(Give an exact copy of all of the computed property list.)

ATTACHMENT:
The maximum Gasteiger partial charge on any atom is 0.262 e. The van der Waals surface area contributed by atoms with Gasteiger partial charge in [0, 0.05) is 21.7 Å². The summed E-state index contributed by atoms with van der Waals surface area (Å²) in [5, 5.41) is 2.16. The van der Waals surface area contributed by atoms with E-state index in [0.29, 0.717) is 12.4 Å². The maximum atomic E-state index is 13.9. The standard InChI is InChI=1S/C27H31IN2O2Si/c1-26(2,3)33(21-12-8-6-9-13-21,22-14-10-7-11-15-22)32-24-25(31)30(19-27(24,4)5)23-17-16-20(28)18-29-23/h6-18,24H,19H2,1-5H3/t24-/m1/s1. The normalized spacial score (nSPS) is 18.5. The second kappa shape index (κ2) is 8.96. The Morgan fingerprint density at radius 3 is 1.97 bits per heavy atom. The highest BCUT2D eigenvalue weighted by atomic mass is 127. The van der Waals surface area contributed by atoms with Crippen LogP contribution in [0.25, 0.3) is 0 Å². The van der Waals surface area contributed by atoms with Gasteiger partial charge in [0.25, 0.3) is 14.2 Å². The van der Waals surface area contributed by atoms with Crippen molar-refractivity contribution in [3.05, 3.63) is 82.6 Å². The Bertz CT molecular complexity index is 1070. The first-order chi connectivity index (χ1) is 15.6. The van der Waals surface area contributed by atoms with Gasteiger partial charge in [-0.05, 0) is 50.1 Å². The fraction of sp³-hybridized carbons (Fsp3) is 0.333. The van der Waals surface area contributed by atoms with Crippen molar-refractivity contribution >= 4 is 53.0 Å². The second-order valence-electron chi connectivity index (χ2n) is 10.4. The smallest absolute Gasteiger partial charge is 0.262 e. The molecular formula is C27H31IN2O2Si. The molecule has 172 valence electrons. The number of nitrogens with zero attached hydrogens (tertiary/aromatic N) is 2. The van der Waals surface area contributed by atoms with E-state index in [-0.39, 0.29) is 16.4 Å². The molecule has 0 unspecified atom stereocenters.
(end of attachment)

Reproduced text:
The maximum Gasteiger partial charge on any atom is 0.262 e. The van der Waals surface area contributed by atoms with Gasteiger partial charge in [0, 0.05) is 21.7 Å². The summed E-state index contributed by atoms with van der Waals surface area (Å²) in [5, 5.41) is 2.16. The van der Waals surface area contributed by atoms with E-state index in [0.29, 0.717) is 12.4 Å². The maximum atomic E-state index is 13.9. The standard InChI is InChI=1S/C27H31IN2O2Si/c1-26(2,3)33(21-12-8-6-9-13-21,22-14-10-7-11-15-22)32-24-25(31)30(19-27(24,4)5)23-17-16-20(28)18-29-23/h6-18,24H,19H2,1-5H3/t24-/m1/s1. The normalized spacial score (nSPS) is 18.5. The second kappa shape index (κ2) is 8.96. The Morgan fingerprint density at radius 3 is 1.97 bits per heavy atom. The highest BCUT2D eigenvalue weighted by atomic mass is 127. The van der Waals surface area contributed by atoms with Crippen LogP contribution in [0.25, 0.3) is 0 Å². The van der Waals surface area contributed by atoms with Gasteiger partial charge in [0.25, 0.3) is 14.2 Å². The van der Waals surface area contributed by atoms with Crippen molar-refractivity contribution in [3.05, 3.63) is 82.6 Å². The Bertz CT molecular complexity index is 1070. The first-order chi connectivity index (χ1) is 15.6. The van der Waals surface area contributed by atoms with Gasteiger partial charge in [-0.05, 0) is 50.1 Å². The fraction of sp³-hybridized carbons (Fsp3) is 0.333. The van der Waals surface area contributed by atoms with Crippen molar-refractivity contribution >= 4 is 53.0 Å². The second-order valence-electron chi connectivity index (χ2n) is 10.4. The smallest absolute Gasteiger partial charge is 0.262 e. The molecular formula is C27H31IN2O2Si. The molecule has 172 valence electrons. The number of nitrogens with zero attached hydrogens (tertiary/aromatic N) is 2. The van der Waals surface area contributed by atoms with E-state index in [-0.39, 0.29) is 16.4 Å². The molecule has 0 unspecified atom stereocenters.